The direct cost of delivering the intervention was a mean cost of £18.18 per household (range £3.55 to £42.20). Health service use was completed by trial participants with 1–15% of data missing.
Our study is the first trial in the United Kingdom reporting the use of Islamic religious settings in influencing health-related behaviour of their congregations. Recruitment and retention rates for clusters were encouraging. Of all those who were approached, approximately two-third of clusters were recruited and all were then retained throughout the study period. A large number of households expressed an interest in taking part in the trial, but recruitment still fell substantially short of the initial target. The majority of eligible households consented to complete the household surveys; however, the number of these consenting to providing saliva sample was lower. Similarly, the completion rate for the household survey was higher than that for providing a saliva sample at follow-up. No evidence of a difference in saliva cotinine level between the intervention and control arms was found. The ICC indicated that the cotinine levels of participants in the same cluster were not strongly related. Importantly, the findings of the economic analysis suggest that SFH in these religious settings is a very low-cost intervention to deliver from an National Health Services perspective. Only very modest effectiveness is therefore required to ensure that the intervention is cost-effective.
Strengths and limitations of this study
The study design had several strengths. The eligibility criteria for clusters were kept to a minimum to ensure good representation of cluster setup (size and range of facilities offered by clusters such as schools, social centres and leisure facilities). Most Islamic religious settings were willing to participate in the study, as reflected by our recruitment rates. This study has helped establish the feasibility of conducting health promotion interventions in an Islamic religious setting, and it acts as a ‘pathfinder’ for future trials using such settings.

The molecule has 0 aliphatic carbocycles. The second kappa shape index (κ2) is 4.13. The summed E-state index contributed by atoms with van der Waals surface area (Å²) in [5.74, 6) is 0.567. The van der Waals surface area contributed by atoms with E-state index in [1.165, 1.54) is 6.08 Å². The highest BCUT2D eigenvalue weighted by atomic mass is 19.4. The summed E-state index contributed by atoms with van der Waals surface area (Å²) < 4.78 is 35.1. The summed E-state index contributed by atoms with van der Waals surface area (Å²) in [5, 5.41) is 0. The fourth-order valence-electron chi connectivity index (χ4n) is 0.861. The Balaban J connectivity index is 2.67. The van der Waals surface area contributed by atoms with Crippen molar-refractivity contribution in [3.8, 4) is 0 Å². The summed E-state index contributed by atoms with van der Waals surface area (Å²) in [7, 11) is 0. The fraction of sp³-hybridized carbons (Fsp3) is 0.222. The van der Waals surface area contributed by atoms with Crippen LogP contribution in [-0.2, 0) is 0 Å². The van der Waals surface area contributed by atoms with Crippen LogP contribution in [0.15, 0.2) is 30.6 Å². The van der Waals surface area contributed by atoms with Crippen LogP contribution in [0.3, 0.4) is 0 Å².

Our study met several obstacles. The recruitment of individuals was challenging despite the support received from faith leaders. The barriers we encountered in recruitment, data collection and engagement with mosques need consideration in future trial(s). These are explored in more depth in qualitative data, which will be published separately. Social concerns and attitudes within the communities in which research was conducted seemed to have a key role in the willingness to participate in the study. Our recruitment officers were from the Muslim faith and often from the same ethnic background as the communities they were approaching, which facilitated recruitment. However, we underestimated the time it would take in navigating the different decision-making structures and in building rapport with the ‘gatekeepers’ in various religious settings. Moreover, female recruitment officers faced more difficulties in approaching men in mosques for possible recruitment compared with their male counterparts. Those Islamic religious settings catering for Shia denomination could not be recruited. The generalisability of findings with respect to denomination may therefore be an issue; however, Sunni Muslims comprise ~95% of the British Muslim community.36
No formal sample size calculation was performed. However, because we had a negligible ICC, then with the larger number of clusters, the loss of power due to analysis of covariance from losing a degree of freedom was compensated by the predictive value of the covariate.
Interpretation of findings in relation to previously published work